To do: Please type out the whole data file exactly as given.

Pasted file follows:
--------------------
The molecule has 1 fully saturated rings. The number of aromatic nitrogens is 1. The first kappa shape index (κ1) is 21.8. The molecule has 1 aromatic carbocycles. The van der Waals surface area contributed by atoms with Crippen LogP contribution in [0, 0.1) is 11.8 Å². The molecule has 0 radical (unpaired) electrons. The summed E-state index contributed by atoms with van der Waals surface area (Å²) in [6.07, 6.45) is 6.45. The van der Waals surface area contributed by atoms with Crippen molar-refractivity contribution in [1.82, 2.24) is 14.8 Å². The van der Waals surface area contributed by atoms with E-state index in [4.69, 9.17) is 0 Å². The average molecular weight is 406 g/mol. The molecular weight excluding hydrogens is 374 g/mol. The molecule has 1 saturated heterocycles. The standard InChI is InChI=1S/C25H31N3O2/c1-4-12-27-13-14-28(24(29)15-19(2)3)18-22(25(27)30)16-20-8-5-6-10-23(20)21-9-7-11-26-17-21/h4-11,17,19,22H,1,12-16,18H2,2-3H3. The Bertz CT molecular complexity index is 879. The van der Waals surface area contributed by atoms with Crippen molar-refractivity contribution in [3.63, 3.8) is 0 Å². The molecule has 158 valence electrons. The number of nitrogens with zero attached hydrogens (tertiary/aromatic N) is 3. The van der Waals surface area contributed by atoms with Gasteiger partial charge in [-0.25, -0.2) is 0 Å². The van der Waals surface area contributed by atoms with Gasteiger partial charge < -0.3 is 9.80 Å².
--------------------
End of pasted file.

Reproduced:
The molecule has 1 fully saturated rings. The number of aromatic nitrogens is 1. The first kappa shape index (κ1) is 21.8. The molecule has 1 aromatic carbocycles. The van der Waals surface area contributed by atoms with Crippen LogP contribution in [0, 0.1) is 11.8 Å². The molecule has 0 radical (unpaired) electrons. The summed E-state index contributed by atoms with van der Waals surface area (Å²) in [6.07, 6.45) is 6.45. The van der Waals surface area contributed by atoms with Crippen molar-refractivity contribution in [1.82, 2.24) is 14.8 Å². The van der Waals surface area contributed by atoms with E-state index in [4.69, 9.17) is 0 Å². The average molecular weight is 406 g/mol. The molecular weight excluding hydrogens is 374 g/mol. The molecule has 1 saturated heterocycles. The standard InChI is InChI=1S/C25H31N3O2/c1-4-12-27-13-14-28(24(29)15-19(2)3)18-22(25(27)30)16-20-8-5-6-10-23(20)21-9-7-11-26-17-21/h4-11,17,19,22H,1,12-16,18H2,2-3H3. The Bertz CT molecular complexity index is 879. The van der Waals surface area contributed by atoms with Crippen molar-refractivity contribution in [3.63, 3.8) is 0 Å². The molecule has 158 valence electrons. The number of nitrogens with zero attached hydrogens (tertiary/aromatic N) is 3. The van der Waals surface area contributed by atoms with Gasteiger partial charge in [-0.25, -0.2) is 0 Å². The van der Waals surface area contributed by atoms with Gasteiger partial charge < -0.3 is 9.80 Å².